101 level questions

Devin Gingrich


I am strongly considering getting an exos2-GT with PMC-Eight, as opposed to a Celestron AVX, to go along with my newly acquired first gen Comet Hunter (so dang excited!!). That said, I have a few basic questions (my current mount is a Celestron):

1) Can I calibrate the scope using a third party program (SkySafari 5 Pro) or do I need to calibrate it using ExploreStars First, then hand off control to SkySafari?
2) What is the timeline for a native macOS or iOS variant of ExploreStars?
3) What is the process for doing daytime (solar observation) alignment?
4) Has there been any involvement with the PixInsight community? Their INDIClient would seem to me to be an extremely interesting point of integration (here’s an older link):

W. Christopher Moses

I'm glad you are looking at the pmc-8 system.  So far, I really like it.  I have the G-11 version.  You might want to check out my main thread for it:

It's really more about the pmc-8 than the G-11. I should start a new thread with a better name.

Your questions:
1. I assume you mean the star alignment.  You can do that from ExploreStars or from any ASCOM compatible programs. I think SkySafari is strictly iOS and Android, so you could not use it.

2. Have to ask Jerry 
3. Have to ask Jerry.
4. I can't speak for Jerry or Explore Scientific, but INDI is something I find very interesting.  It seems to have a more mature architecture than ASCOM. Unfortunately, it is not easy to port to windows. I belive such a project is under way and even operational to some degree.  How much of that can be used by PI is another question.

I'll take a look at the Windows port.  If it is mature enough to justify some work, I'll look into writing an INDI driver for the pmc-8


The ASCOM driver does not currently have a 2 or 3 star sky alignment incorporated, it just has a SYNC or as it is sometimes referred, a 1 star alignment. The SYNC does nothing to correct for polar alignment errors, that is the job of a 2 or 3 star alignment. You need to do a very good polar alignment and then you can correct the minor pointing errors with the SYNC command. The ASCOM Standard assumes the mount is physically polar aligned and therefore does not have any alignment functions.

The ExploreStars app is a stand alone application that is not used in conjunction with any other program. It is only meant to be a hand controller mainly for visual use. If you use a third-party program with the ASCOM driver then you will need to do a physical polar alignment so that the view does not drift while tracking.

There is no announced release date for a iOS or Android version of the ExploreStars app. I can say, though that the Android app is under active development and could be announced by the end of the year.

To do a daytime alignment is a process of aligning the azimuth axis to true north, and setting the altitude to the correct latitude value. I have used a quality magnetic compass to set the azimuth, make sure you correct for magnetic declination. Here in Virginia, the magnetic declination is +10 degrees. You can look up you location's magnetic declination on the web. Make sure you level the mount on the tripod first. In the following, you will be moving your mount with the ExploreStars application. You want to start out by positioning your mount using the index marks so that you are weights down (NORTH) and Declination 90 degrees (straight up and down when observing your telescope from the SOUTH, looking NORTH).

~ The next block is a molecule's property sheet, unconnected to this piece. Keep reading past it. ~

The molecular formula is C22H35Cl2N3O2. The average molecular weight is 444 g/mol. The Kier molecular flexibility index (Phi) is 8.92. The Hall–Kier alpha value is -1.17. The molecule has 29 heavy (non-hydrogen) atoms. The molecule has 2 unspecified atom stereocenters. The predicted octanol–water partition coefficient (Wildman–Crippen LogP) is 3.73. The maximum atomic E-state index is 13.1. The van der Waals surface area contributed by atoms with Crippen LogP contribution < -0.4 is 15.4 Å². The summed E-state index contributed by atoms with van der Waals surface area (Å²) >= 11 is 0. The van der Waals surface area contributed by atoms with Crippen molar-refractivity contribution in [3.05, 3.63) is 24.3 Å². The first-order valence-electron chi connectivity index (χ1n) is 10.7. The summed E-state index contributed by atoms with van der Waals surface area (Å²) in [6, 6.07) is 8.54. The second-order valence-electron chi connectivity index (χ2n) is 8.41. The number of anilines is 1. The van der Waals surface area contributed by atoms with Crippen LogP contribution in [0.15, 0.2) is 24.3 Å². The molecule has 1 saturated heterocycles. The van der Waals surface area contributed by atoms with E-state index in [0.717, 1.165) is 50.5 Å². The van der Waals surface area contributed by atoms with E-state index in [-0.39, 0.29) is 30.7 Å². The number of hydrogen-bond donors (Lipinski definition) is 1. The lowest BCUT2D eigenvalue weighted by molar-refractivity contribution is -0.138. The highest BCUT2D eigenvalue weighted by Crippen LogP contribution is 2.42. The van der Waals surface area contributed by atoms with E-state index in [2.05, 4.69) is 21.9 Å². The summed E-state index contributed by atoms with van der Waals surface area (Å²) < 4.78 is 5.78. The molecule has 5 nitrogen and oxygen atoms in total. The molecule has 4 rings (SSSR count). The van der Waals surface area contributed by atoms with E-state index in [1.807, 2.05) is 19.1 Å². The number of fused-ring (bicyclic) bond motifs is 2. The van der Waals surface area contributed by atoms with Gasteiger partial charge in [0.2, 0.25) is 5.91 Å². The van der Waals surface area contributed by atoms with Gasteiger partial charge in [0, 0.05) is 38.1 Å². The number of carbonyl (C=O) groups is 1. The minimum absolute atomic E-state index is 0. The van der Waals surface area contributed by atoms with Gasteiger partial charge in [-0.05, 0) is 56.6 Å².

After you have aligned your mount on the azimuth axis to true north, then you can set the altitude by moving your mount (via the coordinate input screen) to RA close to the LMST (local mean sidereal time). I would suggest you move it just west of the Meridian say to 5 minutes before the current LMST, and then move your mount in DEC to make the scope point UP and to a value equal to your LATITUDE. So you would enter a value for DEC of 38 degrees, if your LATITUDE is 38 degrees.

What this does is point your mount vertically the ZENITH. Of course your telescope will be close to ZENITH but this is when you move the ALTITUDE axis on you mount to point the telescope straight up. You can measure this by laying a level across the top of your telescope tube (making sure it doesn't touch your objective if it is a refractor) and leveling it. This is when you can be sure it is pointing close to zenith.

This is how you can get a pretty good polar alignment during the daytime.

We have not done any work with PixInsight, but I have looked at the INDI stuff. I have talked with several people interested in developing an INDI driver, and our current position is that we will leave that up to others to do. We will supply all the needed information about our controller of course to facilitate that.

Ben K

My exos 2gt with PMC-8 just arrived this afternoon.

Haven't tested it outside yet, assembled it inside, fitted my OTA to a vixen cradle, and tested the fit in the mount.

Tomorrow I'll be booting up the PMC-8, and testing the app and confirming firmware versions and such.

Worth noting, not only is the exos 2gt with PMC-8 an upgrade because of the PMC-8, they include *2* 9.9kg counterweights and they tossed in an AC adapter for the PMC-8, it's no longer battery driven.

I'm pretty impressed so far, but I do want to figure out how to do a 2 or 3 star alignment.

Devin Gingrich

Outstanding!! I’m waiting on the next batch to go online from ES (apparently a week or so) and then place my order. Can’t wait to hear more of your impressions. Thanks!

Ben K


I got an odd item in my PMC-8 kit. It's an st4 plug with about 2" rubber cord, no wires sticking out. I put photos of it in an album on the group. Any ideas?

W. Christopher Moses

Its for changing the wifi channel.

Ben K

Ah, thank you Chris.